Picture the scene – It’s early afternoon in an LA film producer’s office, all glass tabletops and modern art prints. A struggling screenwriter, dressed shabbily, is casting about for any ideas to engage the bored executive with. “So, err, everyone says print is dead but what about a film set in the near-future where magazines get their revenge on the human race, taking over the world Day of the Triffids style. Revenge for all the recycling and iPad love?” The executive stubs out his cigar slowly. “Name your price.”
That is an imagined scene I’ve just described (I know) but tell me you wouldn’t watch the movie? I like to think the reason David Mach’s extraordinary magazine installations are doing the rounds again has some tenuous link to the ongoing debate about the future of print, but I fear it may just be because they;re so flipping wonderful. Created between the late 1980s and the early 2000s, his work is a triumph of ambition, vision and skilful realisation.
If these are new to you then enjoy, but even if they’re familiar it’s worth reminding yourself of their sheer brilliance.
- Graphic designer Cecilia Serafini uses typography with vibrant panache
- London-based Osheyi Adebayo references his childhood in his retro graphic design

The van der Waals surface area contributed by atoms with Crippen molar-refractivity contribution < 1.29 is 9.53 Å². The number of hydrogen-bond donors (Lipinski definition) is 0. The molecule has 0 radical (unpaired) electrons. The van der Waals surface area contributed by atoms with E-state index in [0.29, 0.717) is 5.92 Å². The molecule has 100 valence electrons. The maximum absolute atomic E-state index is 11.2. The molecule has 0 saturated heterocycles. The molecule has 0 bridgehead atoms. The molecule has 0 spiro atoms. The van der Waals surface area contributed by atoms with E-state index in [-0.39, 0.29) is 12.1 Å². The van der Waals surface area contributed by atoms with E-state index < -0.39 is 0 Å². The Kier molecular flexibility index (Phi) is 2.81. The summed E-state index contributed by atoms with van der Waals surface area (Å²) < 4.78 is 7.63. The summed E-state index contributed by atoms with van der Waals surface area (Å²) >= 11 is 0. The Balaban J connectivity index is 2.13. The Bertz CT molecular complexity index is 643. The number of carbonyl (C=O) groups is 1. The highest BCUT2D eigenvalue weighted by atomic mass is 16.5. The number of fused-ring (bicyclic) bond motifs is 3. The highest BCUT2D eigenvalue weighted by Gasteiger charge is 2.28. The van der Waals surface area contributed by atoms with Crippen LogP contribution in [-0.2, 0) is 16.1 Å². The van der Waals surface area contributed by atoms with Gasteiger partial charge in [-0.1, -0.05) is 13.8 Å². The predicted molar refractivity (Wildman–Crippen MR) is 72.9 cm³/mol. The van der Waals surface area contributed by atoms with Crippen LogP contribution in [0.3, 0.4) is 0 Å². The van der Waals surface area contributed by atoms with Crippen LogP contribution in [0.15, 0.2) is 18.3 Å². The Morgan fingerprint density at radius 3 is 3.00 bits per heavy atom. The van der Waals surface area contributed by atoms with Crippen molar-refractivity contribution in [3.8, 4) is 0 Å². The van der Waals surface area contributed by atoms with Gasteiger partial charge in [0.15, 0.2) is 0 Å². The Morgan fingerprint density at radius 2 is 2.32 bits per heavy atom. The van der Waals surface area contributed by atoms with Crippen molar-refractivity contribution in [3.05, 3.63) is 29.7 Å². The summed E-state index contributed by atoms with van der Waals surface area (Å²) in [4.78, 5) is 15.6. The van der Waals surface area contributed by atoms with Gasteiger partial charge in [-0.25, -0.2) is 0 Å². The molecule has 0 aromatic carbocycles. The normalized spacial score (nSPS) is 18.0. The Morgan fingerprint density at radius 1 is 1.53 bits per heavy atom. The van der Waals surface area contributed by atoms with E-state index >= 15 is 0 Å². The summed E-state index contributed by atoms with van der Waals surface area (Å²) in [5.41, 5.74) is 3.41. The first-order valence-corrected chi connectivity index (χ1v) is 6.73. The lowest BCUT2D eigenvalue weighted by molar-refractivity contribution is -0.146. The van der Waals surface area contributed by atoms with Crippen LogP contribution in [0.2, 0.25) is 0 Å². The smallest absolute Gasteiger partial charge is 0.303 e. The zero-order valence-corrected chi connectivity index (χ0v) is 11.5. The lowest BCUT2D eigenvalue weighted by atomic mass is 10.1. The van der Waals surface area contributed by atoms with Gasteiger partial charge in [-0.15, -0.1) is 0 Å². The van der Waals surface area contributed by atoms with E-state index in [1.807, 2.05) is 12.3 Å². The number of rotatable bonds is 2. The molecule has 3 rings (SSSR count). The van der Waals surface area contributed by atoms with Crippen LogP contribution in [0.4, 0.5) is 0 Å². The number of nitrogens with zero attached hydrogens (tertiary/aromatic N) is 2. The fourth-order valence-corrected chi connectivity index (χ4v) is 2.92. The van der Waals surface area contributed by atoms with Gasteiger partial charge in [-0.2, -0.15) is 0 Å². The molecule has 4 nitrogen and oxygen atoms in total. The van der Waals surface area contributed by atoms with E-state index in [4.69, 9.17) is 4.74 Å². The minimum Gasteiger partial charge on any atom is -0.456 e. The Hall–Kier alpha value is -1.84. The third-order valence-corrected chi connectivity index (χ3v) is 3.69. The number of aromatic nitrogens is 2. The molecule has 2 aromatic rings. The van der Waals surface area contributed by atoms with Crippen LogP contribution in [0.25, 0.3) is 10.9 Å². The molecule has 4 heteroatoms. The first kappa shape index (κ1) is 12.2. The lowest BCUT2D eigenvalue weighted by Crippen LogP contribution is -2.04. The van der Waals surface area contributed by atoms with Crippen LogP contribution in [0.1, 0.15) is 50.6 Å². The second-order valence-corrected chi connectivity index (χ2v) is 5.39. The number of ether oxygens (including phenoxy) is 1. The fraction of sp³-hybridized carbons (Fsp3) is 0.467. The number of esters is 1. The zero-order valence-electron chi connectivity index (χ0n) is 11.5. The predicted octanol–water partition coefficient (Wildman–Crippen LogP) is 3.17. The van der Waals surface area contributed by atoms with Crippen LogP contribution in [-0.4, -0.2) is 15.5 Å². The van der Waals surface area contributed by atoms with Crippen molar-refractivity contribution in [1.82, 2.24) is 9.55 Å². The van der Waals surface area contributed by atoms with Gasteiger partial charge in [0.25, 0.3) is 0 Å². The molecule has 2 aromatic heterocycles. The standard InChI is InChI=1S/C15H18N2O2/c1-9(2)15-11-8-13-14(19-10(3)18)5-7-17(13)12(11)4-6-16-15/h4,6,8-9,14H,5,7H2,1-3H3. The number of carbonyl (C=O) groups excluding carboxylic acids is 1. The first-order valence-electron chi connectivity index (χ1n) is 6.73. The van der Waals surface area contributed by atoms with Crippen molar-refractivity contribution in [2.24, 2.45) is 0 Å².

- Tristan Pigott paints “real contemporaries” in upcoming solo exhibition, Juicy Bits
- “The great thing about this book is you don’t have to read it”: sculptor Wilfrid Wood on his favourite books
- The return of the hovering art director: Nejc Prah visualises a day in the life of four art directors
- Hippolyte Cupillard’s film follows the dreamlike ascent of a mountain climber
- The return of the hovering art director: we asked comic artist Nadine Redlich to peer inside agency life
- Photographer Carlota Guerrero depicts the female body as a canvas for Apartamento (NSFW)
- After Disney, Nickelodeon and Cartoon Network, Miranda Tacchia’s characters found life on Instagram
- How to go freelance: need-to-know advice from creatives who made it
- YouTube releases its first own-brand font, YouTube Sans, inspired by the play button
- Photographer Raymond Rojas captures the “magic” in Disneyland Paris